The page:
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Romark Laboratories, L.C. Announces Presentation of New Data for Controlled Release Nitazoxanide in Chronic Hepatitis C


2/17/2009 8:53:31 AM

Studies presented at the 19th Conference of the Asian Pacific Association for the Study of the Liver (APASL) Demonstrated Favorable Pharmacokinetics and Significant Reduction in Viral Load

TAMPA, Fla., Feb. 17 /PRNewswire/ -- Romark Laboratories, a privately held biopharmaceutical company, today announced results from international Phase I and II clinical trials evaluating a controlled release version of nitazoxanide in the treatment of chronic hepatitis C virus (HCV) infection. In the phase II study in treatment-naive patients infected with HCV genotype 4, 82% (n=17) and 100% (n=16) of patients receiving low and high doses of controlled release nitazoxanide, respectively, experienced undetectable serum HCV RNA (<12 IU/mL) after 12 weeks of combination therapy with peginterferon and ribavirin.

The data, part of Romark's OPTIMA HCN (OPTImizing MAnagement of Hepatitis C with Nitazoxanide) development program, were presented this weekend in an oral presentation at the 19th Conference of the Asian Pacific Association for the Study of the Liver (APASL) in Hong Kong. The presentation titled "Controlled Release Tablet Improves Pharmacokinetics, Viral Kinetics and Tolerability of Nitazoxanide for Treatment of Chronic Hepatitis C," abstract FP052, was given by Emmet B. Keeffe, M.D. of the Romark Institute for Medical Research, Tampa, FL.

"We continue to be encouraged by the results of the ongoing nitazoxanide clinical development program," said Jean-Francois Rossignol, M.D., Director of the Romark Institute for Medical Research and discoverer of nitazoxanide. "These data show that controlled release nitazoxanide exhibits favorable pharmacokinetics and tolerability, and - in combination with the standard of care therapy - robust antiviral activity in a small number of patients with HCV genotype 4. We look forward to reporting interim data from our U.S. studies evaluating the standard nitazoxanide tablet in patients with chronic hepatitis C genotype 1 later this year."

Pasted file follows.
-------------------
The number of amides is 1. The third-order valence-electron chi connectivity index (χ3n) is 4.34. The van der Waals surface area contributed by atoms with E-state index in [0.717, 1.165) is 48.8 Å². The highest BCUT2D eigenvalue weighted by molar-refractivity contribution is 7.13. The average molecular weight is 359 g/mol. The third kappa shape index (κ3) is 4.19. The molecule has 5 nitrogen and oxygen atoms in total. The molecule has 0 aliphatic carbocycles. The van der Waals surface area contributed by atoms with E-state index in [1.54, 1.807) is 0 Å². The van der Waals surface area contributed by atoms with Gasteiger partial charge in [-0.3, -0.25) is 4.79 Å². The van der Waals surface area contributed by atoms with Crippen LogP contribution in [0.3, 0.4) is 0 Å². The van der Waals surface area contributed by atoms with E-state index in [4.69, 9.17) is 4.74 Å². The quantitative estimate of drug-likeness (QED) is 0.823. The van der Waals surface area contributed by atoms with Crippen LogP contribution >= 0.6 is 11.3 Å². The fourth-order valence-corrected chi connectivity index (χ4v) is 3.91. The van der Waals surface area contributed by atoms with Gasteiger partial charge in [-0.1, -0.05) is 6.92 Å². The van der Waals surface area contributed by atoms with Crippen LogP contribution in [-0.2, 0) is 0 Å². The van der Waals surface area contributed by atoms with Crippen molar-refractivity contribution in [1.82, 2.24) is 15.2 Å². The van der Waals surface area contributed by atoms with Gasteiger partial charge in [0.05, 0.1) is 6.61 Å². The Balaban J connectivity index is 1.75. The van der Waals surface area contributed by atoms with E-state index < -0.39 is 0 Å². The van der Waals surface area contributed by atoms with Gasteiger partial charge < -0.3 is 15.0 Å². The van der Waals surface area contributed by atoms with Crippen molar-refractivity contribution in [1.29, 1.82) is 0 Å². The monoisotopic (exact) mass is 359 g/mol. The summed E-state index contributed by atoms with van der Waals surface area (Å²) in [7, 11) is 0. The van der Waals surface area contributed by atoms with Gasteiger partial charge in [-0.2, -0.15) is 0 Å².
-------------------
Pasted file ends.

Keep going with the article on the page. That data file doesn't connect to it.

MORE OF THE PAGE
In the Phase I study, OPTIMA HCN-1, a total of 12 healthy adult volunteers were enrolled to evaluate pharmacokinetics following oral administration of nitazoxanide at 675 mg or 1,350 mg twice daily with food for seven days. This was a randomized, double blind crossover study. The 675 mg and 1,350 mg twice daily doses of controlled release nitazoxanide produced trough plasma concentrations of tizoxanide, the active metabolite of nitazoxanide, that were approximately 3x and 12x the trough concentrations observed in historical studies using a standard nitazoxanide 500 mg tablet. Controlled release nitazoxanide showed favorable safety and tolerability throughout the course of the study, with mild to moderate adverse events (primarily GI-related) reported.

In a subsequent Phase II study, OPTIMA HCN-2, a total of 41 treatment-naive patients with chronic hepatitis C genotype 4 were randomized to receive nitazoxanide at 675 mg (n=17), nitazoxanide at 1,350 mg (n=16) or placebo (n=8) twice daily for four weeks followed by the same regimen plus standard of care with peginterferon alfa-2a (Pegasys(R); 180 micrograms once per week) and ribavirin (Copegus(R); 1,000 or 1,200 mg daily according to body weight) for 36 weeks (48 weeks for the placebo arm).